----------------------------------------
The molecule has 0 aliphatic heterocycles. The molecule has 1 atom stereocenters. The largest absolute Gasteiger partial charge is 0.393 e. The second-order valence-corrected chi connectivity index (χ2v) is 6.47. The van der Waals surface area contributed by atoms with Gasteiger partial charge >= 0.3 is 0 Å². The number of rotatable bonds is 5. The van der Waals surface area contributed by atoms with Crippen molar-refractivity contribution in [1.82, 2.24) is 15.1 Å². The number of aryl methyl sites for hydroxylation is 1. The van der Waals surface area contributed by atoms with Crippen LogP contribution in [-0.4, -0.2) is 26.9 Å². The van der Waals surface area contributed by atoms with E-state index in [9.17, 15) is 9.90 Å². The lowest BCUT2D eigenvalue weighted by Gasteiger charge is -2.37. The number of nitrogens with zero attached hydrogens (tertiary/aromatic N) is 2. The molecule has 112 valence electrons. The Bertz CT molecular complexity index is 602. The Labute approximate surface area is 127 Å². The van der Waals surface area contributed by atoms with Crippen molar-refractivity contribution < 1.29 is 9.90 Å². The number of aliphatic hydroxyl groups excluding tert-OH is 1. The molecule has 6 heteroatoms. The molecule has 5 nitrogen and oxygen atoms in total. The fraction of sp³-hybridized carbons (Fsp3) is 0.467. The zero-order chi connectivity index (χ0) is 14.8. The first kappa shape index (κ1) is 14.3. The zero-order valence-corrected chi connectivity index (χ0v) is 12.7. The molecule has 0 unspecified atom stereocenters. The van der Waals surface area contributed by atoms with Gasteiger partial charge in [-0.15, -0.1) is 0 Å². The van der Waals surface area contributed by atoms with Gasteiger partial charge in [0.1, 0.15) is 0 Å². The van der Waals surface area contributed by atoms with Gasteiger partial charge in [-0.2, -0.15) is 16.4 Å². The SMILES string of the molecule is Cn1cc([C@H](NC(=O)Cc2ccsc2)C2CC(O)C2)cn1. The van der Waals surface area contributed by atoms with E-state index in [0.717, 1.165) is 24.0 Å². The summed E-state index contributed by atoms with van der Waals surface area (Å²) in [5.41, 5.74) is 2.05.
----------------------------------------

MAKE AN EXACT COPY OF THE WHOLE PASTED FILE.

The molecule has 0 aliphatic heterocycles. The molecule has 1 atom stereocenters. The largest absolute Gasteiger partial charge is 0.393 e. The second-order valence-corrected chi connectivity index (χ2v) is 6.47. The van der Waals surface area contributed by atoms with Gasteiger partial charge >= 0.3 is 0 Å². The number of rotatable bonds is 5. The van der Waals surface area contributed by atoms with Crippen molar-refractivity contribution in [1.82, 2.24) is 15.1 Å². The number of aryl methyl sites for hydroxylation is 1. The van der Waals surface area contributed by atoms with Crippen LogP contribution in [-0.4, -0.2) is 26.9 Å². The van der Waals surface area contributed by atoms with E-state index in [9.17, 15) is 9.90 Å². The lowest BCUT2D eigenvalue weighted by Gasteiger charge is -2.37. The number of nitrogens with zero attached hydrogens (tertiary/aromatic N) is 2. The molecule has 112 valence electrons. The Bertz CT molecular complexity index is 602. The Labute approximate surface area is 127 Å². The van der Waals surface area contributed by atoms with Crippen molar-refractivity contribution < 1.29 is 9.90 Å². The number of aliphatic hydroxyl groups excluding tert-OH is 1. The molecule has 6 heteroatoms. The molecule has 5 nitrogen and oxygen atoms in total. The fraction of sp³-hybridized carbons (Fsp3) is 0.467. The zero-order chi connectivity index (χ0) is 14.8. The first kappa shape index (κ1) is 14.3. The zero-order valence-corrected chi connectivity index (χ0v) is 12.7. The molecule has 0 unspecified atom stereocenters. The van der Waals surface area contributed by atoms with Gasteiger partial charge in [-0.15, -0.1) is 0 Å². The van der Waals surface area contributed by atoms with Gasteiger partial charge in [0.1, 0.15) is 0 Å². The van der Waals surface area contributed by atoms with Gasteiger partial charge in [-0.2, -0.15) is 16.4 Å². The SMILES string of the molecule is Cn1cc([C@H](NC(=O)Cc2ccsc2)C2CC(O)C2)cn1. The van der Waals surface area contributed by atoms with E-state index in [0.717, 1.165) is 24.0 Å². The summed E-state index contributed by atoms with van der Waals surface area (Å²) in [5.41, 5.74) is 2.05.